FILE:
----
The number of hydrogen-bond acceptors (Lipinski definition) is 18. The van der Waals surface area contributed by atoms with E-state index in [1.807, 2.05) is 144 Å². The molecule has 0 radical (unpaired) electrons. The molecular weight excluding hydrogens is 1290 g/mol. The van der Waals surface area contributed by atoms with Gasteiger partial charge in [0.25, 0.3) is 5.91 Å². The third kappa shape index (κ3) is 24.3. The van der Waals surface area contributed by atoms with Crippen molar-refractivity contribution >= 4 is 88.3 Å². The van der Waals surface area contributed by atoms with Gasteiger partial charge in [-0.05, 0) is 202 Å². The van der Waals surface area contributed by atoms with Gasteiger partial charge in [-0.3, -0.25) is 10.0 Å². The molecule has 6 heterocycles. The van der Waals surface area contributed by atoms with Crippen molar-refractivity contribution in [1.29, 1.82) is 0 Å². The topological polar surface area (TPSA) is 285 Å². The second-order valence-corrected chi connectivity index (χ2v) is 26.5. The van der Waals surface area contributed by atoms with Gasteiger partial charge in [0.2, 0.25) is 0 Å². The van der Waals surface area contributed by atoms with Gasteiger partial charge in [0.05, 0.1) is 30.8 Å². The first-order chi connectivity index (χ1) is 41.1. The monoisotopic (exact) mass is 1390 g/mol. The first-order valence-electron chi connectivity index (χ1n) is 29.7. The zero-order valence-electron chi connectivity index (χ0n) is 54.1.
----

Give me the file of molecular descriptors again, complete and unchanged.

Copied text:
The number of hydrogen-bond acceptors (Lipinski definition) is 18. The van der Waals surface area contributed by atoms with E-state index in [1.807, 2.05) is 144 Å². The molecule has 0 radical (unpaired) electrons. The molecular weight excluding hydrogens is 1290 g/mol. The van der Waals surface area contributed by atoms with Gasteiger partial charge in [0.25, 0.3) is 5.91 Å². The third kappa shape index (κ3) is 24.3. The van der Waals surface area contributed by atoms with Crippen molar-refractivity contribution >= 4 is 88.3 Å². The van der Waals surface area contributed by atoms with Gasteiger partial charge in [-0.05, 0) is 202 Å². The van der Waals surface area contributed by atoms with Gasteiger partial charge in [-0.3, -0.25) is 10.0 Å². The molecule has 6 heterocycles. The van der Waals surface area contributed by atoms with Crippen molar-refractivity contribution in [1.29, 1.82) is 0 Å². The topological polar surface area (TPSA) is 285 Å². The second-order valence-corrected chi connectivity index (χ2v) is 26.5. The van der Waals surface area contributed by atoms with Gasteiger partial charge in [0.2, 0.25) is 0 Å². The van der Waals surface area contributed by atoms with Gasteiger partial charge in [0.05, 0.1) is 30.8 Å². The first-order chi connectivity index (χ1) is 41.1. The monoisotopic (exact) mass is 1390 g/mol. The first-order valence-electron chi connectivity index (χ1n) is 29.7. The zero-order valence-electron chi connectivity index (χ0n) is 54.1.